Billionaire Michael Bloomberg is trying a novel strategy to win the Democratic presidential nomination. The former New York City mayor, who was a Republican up until 2013, is skipping the first four races completely and has bet big on Super Tuesday—when a third of the delegates are up for grabs—and the primaries that come after. Bloomberg, who is worth about $61 billion, has already put $460 million into his campaign so far, blowing the rest of the candidates out of the water.
With its 415 pledged delegates, California is one of the big prizes on Super Tuesday, and Vermont senator Bernie Sanders currently has a commanding lead in polls there. According to
FiveThirtyEight, recent polls have Sanders in first, with an average of 26.7 percent, while Bloomberg comes up second with 14.4 percent—15 percent is the threshold to qualify for any delegates.
To bolster his support there, the Los Angeles Times reports, the campaign has hired 500 “deputy field organizers,” paying them $2,500 each to promote Bloomberg on social media to their friends and family. A Bloomberg spokesperson said in a statement that the goal is to meet “voters everywhere on any platform that they consume their news.”
Based on documents and interviews with some of these organizers, the Times found that many of them are using accounts that are only one or two months old, and that some have fewer than 20 followers. One organizer described the training they received, saying the campaign told them the average person has a network of 750 people on their phones. “They told us, ‘We want you to reach out to those friends you’re comfortable talking to and then also those friends you might not have talked to in a while, but might be interested in politics.'”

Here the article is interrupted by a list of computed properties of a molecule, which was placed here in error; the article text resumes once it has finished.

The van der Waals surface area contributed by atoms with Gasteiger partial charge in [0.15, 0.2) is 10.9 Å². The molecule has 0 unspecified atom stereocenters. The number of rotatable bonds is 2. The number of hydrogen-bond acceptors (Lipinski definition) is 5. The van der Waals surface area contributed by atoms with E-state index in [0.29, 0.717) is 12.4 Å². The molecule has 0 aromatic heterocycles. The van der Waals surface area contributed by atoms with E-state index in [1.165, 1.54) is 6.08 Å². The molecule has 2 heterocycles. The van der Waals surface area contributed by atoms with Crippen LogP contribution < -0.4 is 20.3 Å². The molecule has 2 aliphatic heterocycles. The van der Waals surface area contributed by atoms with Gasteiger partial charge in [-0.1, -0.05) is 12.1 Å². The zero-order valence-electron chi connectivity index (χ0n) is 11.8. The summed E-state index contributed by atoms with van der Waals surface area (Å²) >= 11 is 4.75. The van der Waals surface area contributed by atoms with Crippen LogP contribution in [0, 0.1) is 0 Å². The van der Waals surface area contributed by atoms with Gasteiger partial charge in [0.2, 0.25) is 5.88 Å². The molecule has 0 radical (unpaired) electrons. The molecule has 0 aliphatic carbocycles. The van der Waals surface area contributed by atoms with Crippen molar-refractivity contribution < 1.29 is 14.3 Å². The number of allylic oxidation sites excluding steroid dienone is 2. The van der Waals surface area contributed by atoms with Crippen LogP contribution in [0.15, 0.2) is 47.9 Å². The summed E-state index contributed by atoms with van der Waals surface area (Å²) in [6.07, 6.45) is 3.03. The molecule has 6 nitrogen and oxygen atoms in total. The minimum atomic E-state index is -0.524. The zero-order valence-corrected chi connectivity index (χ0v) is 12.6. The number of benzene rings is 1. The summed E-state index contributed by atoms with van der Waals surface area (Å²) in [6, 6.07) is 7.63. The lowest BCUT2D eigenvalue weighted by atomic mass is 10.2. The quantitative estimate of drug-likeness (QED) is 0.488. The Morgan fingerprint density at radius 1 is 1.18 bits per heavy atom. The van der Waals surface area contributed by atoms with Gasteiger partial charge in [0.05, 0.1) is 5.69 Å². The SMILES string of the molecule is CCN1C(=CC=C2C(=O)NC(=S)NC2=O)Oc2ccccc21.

This is in line with some other unusual approaches that the Bloomberg campaign has taken so far, including funding a massive meme-production effort and a proposed $150 to social media micro-influencers to make content that “tells us why Mike Bloomberg is the electable candidate who can rise above the fray, work across the aisle so ALL Americans feel heard & respected,” according to the campaign’s listing.
Despite the $2,500 paycheck, “deputy field organizers” aren’t exactly turning out sizzling content. Per the Times:
Rather than create their own content, organizers often use the exact text, images and links provided to them by the campaign. The result has been a stiff outpouring of tweets, Facebook and Instagram posts with little to no engagement and sometimes half-hearted text messages. Some organizers were so robotic in their tweeting, Twitter suspended their accounts Friday evening after The Times inquired about whether their behavior complied with the platform’s rules on spam and manipulation.
One organizer in Los Angeles told the Times, “When I text my friends—depending on the friend—a lot of people think it’s spam or my account was hacked. Once people realize it’s actually me who’s making these and it’s not spam, they kind of just figure I’m being paid for it.”
At one point, another organizer texted his friends, “Sam Donaldson just nailed it: Mike Bloomberg is the president we need to unite our country!” using the exact wording suggested by the Bloomberg campaign. He promptly followed up with a text reading, “Please disregard, vote Bernie or Warren.”
Both Sanders and Massachusetts senator Elizabeth Warren have proposed wealth taxes that would see billionaires like Bloomberg pay substantially more than they do now. So far, the $460 million the Bloomberg campaign has spent on ads, memes, influencers, and copy/paste promoters is a lot less than the $4.7 billion he would likely pay if Bernie Sanders became president.
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Contributed by Sean Walton of The Daily Sheeple.